This international conference focused on the control of cestode zoonoses, and involved 96 participants from 11 countries, the Chinese Ministry of Health (MOH), the World Health Organization (WHO) Regional Office and non-government organizations (NGOs). During the two-day symposium, five keynote speakers introduced the current global situation of cestode zoonoses from various perspectives. Thirteen speakers addressed the Asian status of cestode zoonoses, and recent achievements on biological, spatial, molecular and diagnostic aspects. Twenty-two participants in four parallel sessions shared their experiences and progress on epidemiology, ecology, biology, immunology, molecular taxonomy and phylogeny, control strategy, diagnosis, vaccine research, clinical treatment, and public policy related to cestode zoonoses control (see Tables 1 and 2).

Table 1 The participants-affiliated institutions and their major research fields on echinococcosis
Table 2 The participants-affiliated institutions and their major research fields on taeniasis/cysticercosis

In the roundtable interaction, participants joined discussions about how to make a systematic assessment related to: a) the current endemic/epidemic situation of cestode zoonoses with a focus on Asian countries; b) the current national and international control strategies for cestode zoonoses; c) effective approaches to implement intersectoral efforts on survey and control of cestode zoonoses; d) importance of epidemic surveillance networks and information reporting systems; and e) opportunities, challenges, feasibilities, sustainability and technique demand for cestode zoonoses control.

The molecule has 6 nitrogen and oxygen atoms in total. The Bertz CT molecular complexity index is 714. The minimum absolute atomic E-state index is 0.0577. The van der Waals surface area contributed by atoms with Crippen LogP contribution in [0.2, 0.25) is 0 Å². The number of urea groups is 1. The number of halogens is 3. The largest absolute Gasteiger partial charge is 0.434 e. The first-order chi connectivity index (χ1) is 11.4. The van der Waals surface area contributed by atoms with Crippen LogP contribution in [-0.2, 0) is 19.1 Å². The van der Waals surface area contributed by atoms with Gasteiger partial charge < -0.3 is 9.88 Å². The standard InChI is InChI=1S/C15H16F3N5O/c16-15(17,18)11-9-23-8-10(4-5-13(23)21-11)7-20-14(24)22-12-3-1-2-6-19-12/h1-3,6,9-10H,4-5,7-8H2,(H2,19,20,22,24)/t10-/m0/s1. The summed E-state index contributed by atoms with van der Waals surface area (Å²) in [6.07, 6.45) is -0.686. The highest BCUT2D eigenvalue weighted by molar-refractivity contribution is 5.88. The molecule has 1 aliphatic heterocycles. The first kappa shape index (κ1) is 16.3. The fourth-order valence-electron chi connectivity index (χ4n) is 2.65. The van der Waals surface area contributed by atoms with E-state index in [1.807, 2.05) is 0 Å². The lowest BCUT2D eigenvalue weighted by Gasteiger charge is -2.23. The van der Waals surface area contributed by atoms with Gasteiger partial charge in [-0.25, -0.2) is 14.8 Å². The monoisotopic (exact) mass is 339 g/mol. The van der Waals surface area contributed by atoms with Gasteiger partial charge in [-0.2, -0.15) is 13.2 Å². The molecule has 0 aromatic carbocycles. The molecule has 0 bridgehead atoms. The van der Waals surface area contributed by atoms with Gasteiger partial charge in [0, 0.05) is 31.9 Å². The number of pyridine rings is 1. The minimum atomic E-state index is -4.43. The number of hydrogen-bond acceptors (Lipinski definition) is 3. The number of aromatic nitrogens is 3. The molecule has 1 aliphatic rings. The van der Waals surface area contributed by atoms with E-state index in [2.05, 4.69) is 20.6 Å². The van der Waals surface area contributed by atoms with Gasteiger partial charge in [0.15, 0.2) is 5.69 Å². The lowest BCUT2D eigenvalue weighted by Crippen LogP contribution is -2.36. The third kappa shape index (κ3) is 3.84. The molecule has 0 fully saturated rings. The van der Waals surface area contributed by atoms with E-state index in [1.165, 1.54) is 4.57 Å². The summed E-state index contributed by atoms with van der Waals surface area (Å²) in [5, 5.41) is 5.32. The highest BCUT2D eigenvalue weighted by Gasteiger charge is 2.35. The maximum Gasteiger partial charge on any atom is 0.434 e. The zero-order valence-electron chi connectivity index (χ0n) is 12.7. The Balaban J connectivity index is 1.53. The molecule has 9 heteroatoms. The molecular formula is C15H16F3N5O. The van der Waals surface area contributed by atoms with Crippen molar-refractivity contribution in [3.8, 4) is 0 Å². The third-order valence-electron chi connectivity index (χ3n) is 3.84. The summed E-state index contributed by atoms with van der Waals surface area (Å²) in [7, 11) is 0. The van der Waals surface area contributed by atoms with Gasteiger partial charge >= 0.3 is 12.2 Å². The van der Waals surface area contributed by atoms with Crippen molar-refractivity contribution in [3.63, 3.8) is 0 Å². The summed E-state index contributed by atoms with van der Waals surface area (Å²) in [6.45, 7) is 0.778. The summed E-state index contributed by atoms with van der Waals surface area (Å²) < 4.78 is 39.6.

During the symposium, the Delphi study was applied for obtaining and understanding control bottleneck, research and resource gaps, priority settings for research and control, and other related problems from all domestic and foreign participants [14]. Information was also collected through information exchange, roundtable discussions, questionnaires, and quantitative analysis.

Progress on research and control for cestode zoonoses

The main contributions were in the following areas: biology and eco-epidemiology, control and interventions, molecular biology and diagnostics, gap analysis, and research priorities.

Biology and epidemiology


According to recent surveys with a focus on epidemiology in wildlife, prevalences of Echinococcus spp were reported as high as 61.7-64.5% (E. multilocularis 19.2-48.4%, E. shiquicus 26.7-29.0%, and mixed infection of these two species 12.9-15.8%) in Tibetan fox populations [15, 16]. A survey of Echinococcus spp in small mammals on the Tibetan plateau was also conducted by morphology and hemi-nested polymerase chain reaction (PCR) with a prevalence of 7.8%, in which 44 of 45 samples were identified by the hemi-nested PCR as infections of E. multilocularis (97.8%) and one considered as E. granulosus in Microtus fuscus[16]. Three morphologically different “species” observed at various stages were reported to be distributed sympatrically in the Hulunbeier pasture of Inner Mongolia, China, and was referred to as E. multilocularis, E. sibiricensis and E. russicensis[17]. These studies greatly influenced further studies on the genetic variation of Echinococcus species to be conducted. However, some of the above-mentioned lesions have been confirmed to be an intra-species variation of E. multilocularis by the most recent molecular studies [18, 19]. The controversial data suggest that it is essential to carry out molecular identifications even further.